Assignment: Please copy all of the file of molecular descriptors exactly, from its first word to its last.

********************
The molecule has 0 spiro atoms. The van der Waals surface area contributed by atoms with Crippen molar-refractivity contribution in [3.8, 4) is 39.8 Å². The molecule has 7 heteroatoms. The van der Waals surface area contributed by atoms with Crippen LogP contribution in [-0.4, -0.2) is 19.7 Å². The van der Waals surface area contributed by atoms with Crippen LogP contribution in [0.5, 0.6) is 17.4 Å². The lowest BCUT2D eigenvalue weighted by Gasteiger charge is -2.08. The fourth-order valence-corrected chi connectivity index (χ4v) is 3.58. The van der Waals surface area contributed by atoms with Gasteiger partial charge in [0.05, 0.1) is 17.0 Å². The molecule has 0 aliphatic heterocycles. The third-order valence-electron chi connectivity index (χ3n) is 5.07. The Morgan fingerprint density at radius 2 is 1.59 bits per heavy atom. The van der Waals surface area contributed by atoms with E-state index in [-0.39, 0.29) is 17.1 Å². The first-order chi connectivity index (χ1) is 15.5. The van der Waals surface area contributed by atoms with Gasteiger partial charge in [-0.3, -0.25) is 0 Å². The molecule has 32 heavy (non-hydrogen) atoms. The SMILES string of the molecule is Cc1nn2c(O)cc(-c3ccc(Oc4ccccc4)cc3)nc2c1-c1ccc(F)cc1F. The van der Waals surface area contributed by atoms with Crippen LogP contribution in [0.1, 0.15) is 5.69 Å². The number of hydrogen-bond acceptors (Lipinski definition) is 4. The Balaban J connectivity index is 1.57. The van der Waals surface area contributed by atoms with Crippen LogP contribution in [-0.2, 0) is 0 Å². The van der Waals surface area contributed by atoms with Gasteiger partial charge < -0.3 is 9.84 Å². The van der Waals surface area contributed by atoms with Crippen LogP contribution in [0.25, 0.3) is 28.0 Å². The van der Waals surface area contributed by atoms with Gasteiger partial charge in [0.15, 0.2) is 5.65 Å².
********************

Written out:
The molecule has 0 spiro atoms. The van der Waals surface area contributed by atoms with Crippen molar-refractivity contribution in [3.8, 4) is 39.8 Å². The molecule has 7 heteroatoms. The van der Waals surface area contributed by atoms with Crippen LogP contribution in [-0.4, -0.2) is 19.7 Å². The van der Waals surface area contributed by atoms with Crippen LogP contribution in [0.5, 0.6) is 17.4 Å². The lowest BCUT2D eigenvalue weighted by Gasteiger charge is -2.08. The fourth-order valence-corrected chi connectivity index (χ4v) is 3.58. The van der Waals surface area contributed by atoms with Gasteiger partial charge in [0.05, 0.1) is 17.0 Å². The molecule has 0 aliphatic heterocycles. The third-order valence-electron chi connectivity index (χ3n) is 5.07. The Morgan fingerprint density at radius 2 is 1.59 bits per heavy atom. The van der Waals surface area contributed by atoms with E-state index in [-0.39, 0.29) is 17.1 Å². The first-order chi connectivity index (χ1) is 15.5. The van der Waals surface area contributed by atoms with Gasteiger partial charge in [-0.3, -0.25) is 0 Å². The molecule has 32 heavy (non-hydrogen) atoms. The SMILES string of the molecule is Cc1nn2c(O)cc(-c3ccc(Oc4ccccc4)cc3)nc2c1-c1ccc(F)cc1F. The van der Waals surface area contributed by atoms with Crippen LogP contribution in [0.1, 0.15) is 5.69 Å². The number of hydrogen-bond acceptors (Lipinski definition) is 4. The Balaban J connectivity index is 1.57. The van der Waals surface area contributed by atoms with Crippen LogP contribution in [-0.2, 0) is 0 Å². The van der Waals surface area contributed by atoms with Gasteiger partial charge < -0.3 is 9.84 Å². The van der Waals surface area contributed by atoms with Crippen LogP contribution in [0.25, 0.3) is 28.0 Å². The van der Waals surface area contributed by atoms with Gasteiger partial charge in [0.15, 0.2) is 5.65 Å².